Frye Regional Medical Center Introduces New Heart Device That Reduces the Risk of Stroke
August 22, 2022
HICKORY, NC (August 22, 2022) – Frye Regional Medical Center, a Duke LifePoint hospital, recently became the first hospital in the Catawba Valley region to offer patients with atrial fibrillation (AFib) an alternative to long-term blood thinners with the next generation WATCHMAN left atrial appendage closure device. This one-time procedure reduces the risk of stroke in people with AFib not caused by a heart valve problem.
Ankur Tiwari, MD, a board-certified internist, cardiologist and clinical cardiac electrophysiologist, successfully performed the region’s first left atrial appendage closure implant, with the new technology, on August 15 at the Frye Regional Heart Center. Since then, two additional patients have received the FDA-approved device, which has been implanted in more than 200,000 patients worldwide. The newest version of the WATCHMAN device has been designed to help treat more patients safely and effectively. It never has to be replaced and cannot be seen outside the body.
“I am pleased that we are able to offer this exciting new treatment option to patients in the area,” Dr. Tiwari said. “The new device works by closing off an area of the heart called the left atrial appendage, or LAA, to keep harmful blood clots from entering the bloodstream and potentially causing a stroke. By sealing the LAA, the risk of stroke caused by AFib is reduced, and patients can stop taking blood thinners.”
An estimated seven million Americans are affected by atrial fibrillation – an irregular heartbeat that can cause many symptoms, such as a feeling of a quivering heart, general fatigue, dizziness, passing out, shortness of breath, weakness, sweating and chest pain. Strokes are the most common complication of untreated AFib, and patients may also suffer from heart failure.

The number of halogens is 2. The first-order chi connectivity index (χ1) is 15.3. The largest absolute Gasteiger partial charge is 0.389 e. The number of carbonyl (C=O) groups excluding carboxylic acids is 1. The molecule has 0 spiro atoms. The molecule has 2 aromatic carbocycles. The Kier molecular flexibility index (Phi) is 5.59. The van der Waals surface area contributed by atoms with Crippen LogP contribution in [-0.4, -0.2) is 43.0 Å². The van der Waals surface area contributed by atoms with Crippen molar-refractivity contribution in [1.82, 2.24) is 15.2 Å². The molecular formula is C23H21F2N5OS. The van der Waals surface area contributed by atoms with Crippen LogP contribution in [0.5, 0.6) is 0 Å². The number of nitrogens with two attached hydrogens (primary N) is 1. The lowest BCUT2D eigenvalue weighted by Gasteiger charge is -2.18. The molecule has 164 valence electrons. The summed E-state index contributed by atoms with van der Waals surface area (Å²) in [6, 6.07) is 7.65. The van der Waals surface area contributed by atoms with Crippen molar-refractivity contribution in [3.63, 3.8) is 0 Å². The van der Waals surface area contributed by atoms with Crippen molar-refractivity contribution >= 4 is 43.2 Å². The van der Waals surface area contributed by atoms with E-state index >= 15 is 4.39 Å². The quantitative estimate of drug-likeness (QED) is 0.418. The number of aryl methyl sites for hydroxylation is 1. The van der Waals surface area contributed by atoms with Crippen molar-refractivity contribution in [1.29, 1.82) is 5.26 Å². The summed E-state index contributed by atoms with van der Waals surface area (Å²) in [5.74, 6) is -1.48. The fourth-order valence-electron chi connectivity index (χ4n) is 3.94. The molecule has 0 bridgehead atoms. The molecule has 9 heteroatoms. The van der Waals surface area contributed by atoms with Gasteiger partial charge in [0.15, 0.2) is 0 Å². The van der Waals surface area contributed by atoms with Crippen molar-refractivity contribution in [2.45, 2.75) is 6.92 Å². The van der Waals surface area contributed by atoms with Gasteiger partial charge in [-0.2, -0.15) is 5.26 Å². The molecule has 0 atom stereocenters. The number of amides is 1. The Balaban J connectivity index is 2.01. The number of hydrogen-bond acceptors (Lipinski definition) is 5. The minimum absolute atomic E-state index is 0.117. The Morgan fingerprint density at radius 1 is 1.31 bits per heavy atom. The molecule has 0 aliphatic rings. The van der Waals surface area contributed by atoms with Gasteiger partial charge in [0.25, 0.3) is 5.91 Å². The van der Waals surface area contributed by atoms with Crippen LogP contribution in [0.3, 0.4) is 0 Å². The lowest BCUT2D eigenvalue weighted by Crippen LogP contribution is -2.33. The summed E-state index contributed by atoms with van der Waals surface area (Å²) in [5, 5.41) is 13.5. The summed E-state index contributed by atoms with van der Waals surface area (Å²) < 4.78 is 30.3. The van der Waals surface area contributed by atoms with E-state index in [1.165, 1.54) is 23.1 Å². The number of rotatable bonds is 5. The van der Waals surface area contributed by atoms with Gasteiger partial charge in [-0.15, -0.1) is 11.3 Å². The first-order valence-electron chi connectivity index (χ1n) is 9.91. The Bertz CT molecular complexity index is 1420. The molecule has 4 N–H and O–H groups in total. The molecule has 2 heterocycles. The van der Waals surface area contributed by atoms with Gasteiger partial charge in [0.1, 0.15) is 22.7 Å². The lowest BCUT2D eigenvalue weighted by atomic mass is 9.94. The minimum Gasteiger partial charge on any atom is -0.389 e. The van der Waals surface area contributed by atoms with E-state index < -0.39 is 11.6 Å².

According to the American Heart Association, people with atrial fibrillation have a five times greater risk of stroke than those with normal heart rhythms. Further, AFib-related strokes are more frequently fatal or disabling. The most common treatment to reduce stroke risk in patients with AFib is blood-thinning medication, such as warfarin and the newer anticoagulants.
“Unfortunately, these medications are not right for everyone,” Dr. Tiwari said. “This may be due to the increased risk of bleeding, difficulty with medication adherence, high cost, past bleeding, low blood counts, other medical issues, or just lifestyle concerns while on these medications.”
The procedure is performed in the cardiac electrophysiology laboratory. The procedure typically takes about 45 minutes or less. It is covered by Medicare and most commercial insurers.
The Frye Regional Heart Center is the first Duke Health heart affiliate in western North Carolina. Backed by the resources of the Duke Heart Center, Frye Regional gains access to Duke training and staff education, evidence-based guidelines and practices when it comes to heart and heart-related issues.
For more information or a referral to a heart specialist, call 828-315-3391 or visit MyFryeRegional.com.